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Evaluation of Stem Cell Plasticity In Vivo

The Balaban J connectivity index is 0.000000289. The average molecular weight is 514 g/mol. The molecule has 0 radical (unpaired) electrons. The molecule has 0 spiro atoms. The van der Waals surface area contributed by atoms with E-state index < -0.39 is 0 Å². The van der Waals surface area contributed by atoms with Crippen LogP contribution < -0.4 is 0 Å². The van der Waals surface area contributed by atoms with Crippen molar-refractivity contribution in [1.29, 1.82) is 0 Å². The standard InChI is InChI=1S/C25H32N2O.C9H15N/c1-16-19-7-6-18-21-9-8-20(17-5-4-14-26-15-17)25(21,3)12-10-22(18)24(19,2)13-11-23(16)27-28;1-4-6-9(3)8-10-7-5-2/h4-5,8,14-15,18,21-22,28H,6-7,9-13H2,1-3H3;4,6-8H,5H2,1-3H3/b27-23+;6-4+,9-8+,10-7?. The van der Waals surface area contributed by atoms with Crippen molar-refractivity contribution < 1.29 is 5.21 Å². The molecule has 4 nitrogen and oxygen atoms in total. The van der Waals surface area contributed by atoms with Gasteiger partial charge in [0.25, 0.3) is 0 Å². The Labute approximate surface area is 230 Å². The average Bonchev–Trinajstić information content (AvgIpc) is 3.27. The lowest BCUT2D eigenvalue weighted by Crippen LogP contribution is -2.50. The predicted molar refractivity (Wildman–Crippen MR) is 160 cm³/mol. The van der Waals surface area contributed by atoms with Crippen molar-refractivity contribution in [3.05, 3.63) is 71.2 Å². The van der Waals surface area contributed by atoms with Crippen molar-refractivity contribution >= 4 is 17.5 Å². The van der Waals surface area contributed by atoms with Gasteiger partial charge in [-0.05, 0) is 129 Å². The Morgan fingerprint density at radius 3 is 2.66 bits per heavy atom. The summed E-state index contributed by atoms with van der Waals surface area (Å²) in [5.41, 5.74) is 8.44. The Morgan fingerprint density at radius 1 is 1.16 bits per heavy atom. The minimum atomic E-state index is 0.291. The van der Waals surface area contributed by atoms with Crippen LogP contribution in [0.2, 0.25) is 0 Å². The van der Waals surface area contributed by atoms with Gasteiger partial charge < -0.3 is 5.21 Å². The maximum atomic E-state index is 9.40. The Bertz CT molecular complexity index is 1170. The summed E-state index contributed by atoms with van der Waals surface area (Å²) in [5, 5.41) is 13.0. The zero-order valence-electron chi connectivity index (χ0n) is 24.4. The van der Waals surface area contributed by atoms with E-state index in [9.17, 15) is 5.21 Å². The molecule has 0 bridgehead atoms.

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The ability of stem cells within the hematopoietic system to not only participate in normal replacement and repair but also to reprogram themselves to differentiate into unrelated cell populations combined with the knowledge that similarly pluripotent stem cells reside in multiple organ systems, has opened new fields in stem cell research. A critical question that needs to be addressed is whether these stem cells constitute a mixed population each member of which is committed to its own embryonic fate, or a pooi of truly multipotent stem cells exists within various tissues. To address this question, studies in a clinically relevant model system using single cells or clonally derived populations are required. The early gestational fetus represents a unique setting in which to assay stem cell differentiation potential and plasticity because of both the need for multiple cell types, created by the exponential growth rate of a developing fetus and the presence of a wide array of inductive environmental signals. Thus, will use the fetal sheep model that we feel is unique and ideally suited for studying the differentiative potential of highly purified human stem cells to test the underlying hypothesis that stem cell plasticity exists in various organs at a single cell level. To this end, we will address the following specific aims: I) Determine the differentiative potential/plasticity of human bone marrow derived stem cells in vivo by examining the ability of both highly purified, retrovirally marked populations of hematopoietic stem cells (HSC) and clonally derived marrow stromal cells (MSC) to not only differentiate into cells of other embryologic derivations but also to interconvert between MSC and HSC phenotypes, and 2) Test the hypothesis that stromal progenitor cells of various embryologic derivations are antigenically comparable to those found in BM and exhibit similar plasticity, by evaluating the ability of clonal population of stromal cells from endodermic, ectodermic and mesodermic derived tissues to differentiate in vivo into cells of an unrelated embryologic derivation, and performing phenotypic analysis to identify markers that are common among these cells. With these studies we hope to provide novel insights into the location of latent stem cell poois within the body and define the behavior and capabilities of these cells that are potentially of great clinical value.

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